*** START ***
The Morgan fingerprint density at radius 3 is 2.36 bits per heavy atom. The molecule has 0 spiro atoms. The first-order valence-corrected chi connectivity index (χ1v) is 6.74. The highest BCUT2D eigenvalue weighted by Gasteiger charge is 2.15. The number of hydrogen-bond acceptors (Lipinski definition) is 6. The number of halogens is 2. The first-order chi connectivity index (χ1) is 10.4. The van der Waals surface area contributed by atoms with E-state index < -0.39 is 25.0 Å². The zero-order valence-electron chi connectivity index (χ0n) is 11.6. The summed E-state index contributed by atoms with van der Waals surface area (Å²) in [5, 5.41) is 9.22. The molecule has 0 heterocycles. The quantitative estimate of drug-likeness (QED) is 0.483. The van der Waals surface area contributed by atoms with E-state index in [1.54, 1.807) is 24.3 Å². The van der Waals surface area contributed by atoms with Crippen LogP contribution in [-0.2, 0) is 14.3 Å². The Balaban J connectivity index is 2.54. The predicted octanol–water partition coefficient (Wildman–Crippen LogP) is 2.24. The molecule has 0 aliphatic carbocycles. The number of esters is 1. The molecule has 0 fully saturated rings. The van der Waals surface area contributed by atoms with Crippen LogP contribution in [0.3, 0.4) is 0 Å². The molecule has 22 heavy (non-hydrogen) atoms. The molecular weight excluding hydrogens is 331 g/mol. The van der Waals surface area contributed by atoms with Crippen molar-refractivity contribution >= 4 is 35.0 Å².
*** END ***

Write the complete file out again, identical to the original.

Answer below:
The Morgan fingerprint density at radius 3 is 2.36 bits per heavy atom. The molecule has 0 spiro atoms. The first-order valence-corrected chi connectivity index (χ1v) is 6.74. The highest BCUT2D eigenvalue weighted by Gasteiger charge is 2.15. The number of hydrogen-bond acceptors (Lipinski definition) is 6. The number of halogens is 2. The first-order chi connectivity index (χ1) is 10.4. The van der Waals surface area contributed by atoms with E-state index < -0.39 is 25.0 Å². The zero-order valence-electron chi connectivity index (χ0n) is 11.6. The summed E-state index contributed by atoms with van der Waals surface area (Å²) in [5, 5.41) is 9.22. The molecule has 0 heterocycles. The quantitative estimate of drug-likeness (QED) is 0.483. The van der Waals surface area contributed by atoms with E-state index in [1.54, 1.807) is 24.3 Å². The van der Waals surface area contributed by atoms with Crippen LogP contribution in [-0.2, 0) is 14.3 Å². The Balaban J connectivity index is 2.54. The predicted octanol–water partition coefficient (Wildman–Crippen LogP) is 2.24. The molecule has 0 aliphatic carbocycles. The number of esters is 1. The molecule has 0 fully saturated rings. The van der Waals surface area contributed by atoms with Crippen LogP contribution in [0.3, 0.4) is 0 Å². The molecule has 22 heavy (non-hydrogen) atoms. The molecular weight excluding hydrogens is 331 g/mol. The van der Waals surface area contributed by atoms with Crippen molar-refractivity contribution >= 4 is 35.0 Å².